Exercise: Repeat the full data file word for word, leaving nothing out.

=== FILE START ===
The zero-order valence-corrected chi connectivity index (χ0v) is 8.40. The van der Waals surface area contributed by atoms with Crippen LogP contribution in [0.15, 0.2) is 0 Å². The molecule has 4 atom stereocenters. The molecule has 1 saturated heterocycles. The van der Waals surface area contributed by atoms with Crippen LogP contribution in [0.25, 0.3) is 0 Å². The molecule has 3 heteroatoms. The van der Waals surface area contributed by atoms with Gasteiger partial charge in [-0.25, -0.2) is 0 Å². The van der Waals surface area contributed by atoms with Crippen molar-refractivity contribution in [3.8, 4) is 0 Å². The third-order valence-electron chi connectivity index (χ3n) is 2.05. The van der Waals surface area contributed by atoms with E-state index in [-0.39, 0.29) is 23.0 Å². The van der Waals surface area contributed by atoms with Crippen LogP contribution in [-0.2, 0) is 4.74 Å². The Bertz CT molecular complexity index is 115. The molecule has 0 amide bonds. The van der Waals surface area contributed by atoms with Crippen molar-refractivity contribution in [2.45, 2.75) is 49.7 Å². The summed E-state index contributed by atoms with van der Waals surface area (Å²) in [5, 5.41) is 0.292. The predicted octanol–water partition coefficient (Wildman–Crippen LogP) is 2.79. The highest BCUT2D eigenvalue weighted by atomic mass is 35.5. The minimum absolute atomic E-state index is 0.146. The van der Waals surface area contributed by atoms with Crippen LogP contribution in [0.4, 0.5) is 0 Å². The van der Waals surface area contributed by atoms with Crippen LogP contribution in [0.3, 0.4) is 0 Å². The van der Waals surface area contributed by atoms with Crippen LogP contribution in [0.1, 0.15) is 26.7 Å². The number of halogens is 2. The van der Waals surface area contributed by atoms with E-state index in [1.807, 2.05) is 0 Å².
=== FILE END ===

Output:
The zero-order valence-corrected chi connectivity index (χ0v) is 8.40. The van der Waals surface area contributed by atoms with Crippen LogP contribution in [0.15, 0.2) is 0 Å². The molecule has 4 atom stereocenters. The molecule has 1 saturated heterocycles. The van der Waals surface area contributed by atoms with Crippen LogP contribution in [0.25, 0.3) is 0 Å². The molecule has 3 heteroatoms. The van der Waals surface area contributed by atoms with Gasteiger partial charge in [-0.25, -0.2) is 0 Å². The van der Waals surface area contributed by atoms with Crippen molar-refractivity contribution in [3.8, 4) is 0 Å². The third-order valence-electron chi connectivity index (χ3n) is 2.05. The van der Waals surface area contributed by atoms with E-state index in [-0.39, 0.29) is 23.0 Å². The van der Waals surface area contributed by atoms with Crippen LogP contribution in [-0.2, 0) is 4.74 Å². The Bertz CT molecular complexity index is 115. The molecule has 0 amide bonds. The van der Waals surface area contributed by atoms with Crippen molar-refractivity contribution in [2.45, 2.75) is 49.7 Å². The summed E-state index contributed by atoms with van der Waals surface area (Å²) in [5, 5.41) is 0.292. The predicted octanol–water partition coefficient (Wildman–Crippen LogP) is 2.79. The highest BCUT2D eigenvalue weighted by atomic mass is 35.5. The minimum absolute atomic E-state index is 0.146. The van der Waals surface area contributed by atoms with Crippen LogP contribution in [0.4, 0.5) is 0 Å². The van der Waals surface area contributed by atoms with Crippen LogP contribution in [0.3, 0.4) is 0 Å². The van der Waals surface area contributed by atoms with Crippen LogP contribution in [0.1, 0.15) is 26.7 Å². The number of halogens is 2. The van der Waals surface area contributed by atoms with E-state index in [1.807, 2.05) is 0 Å².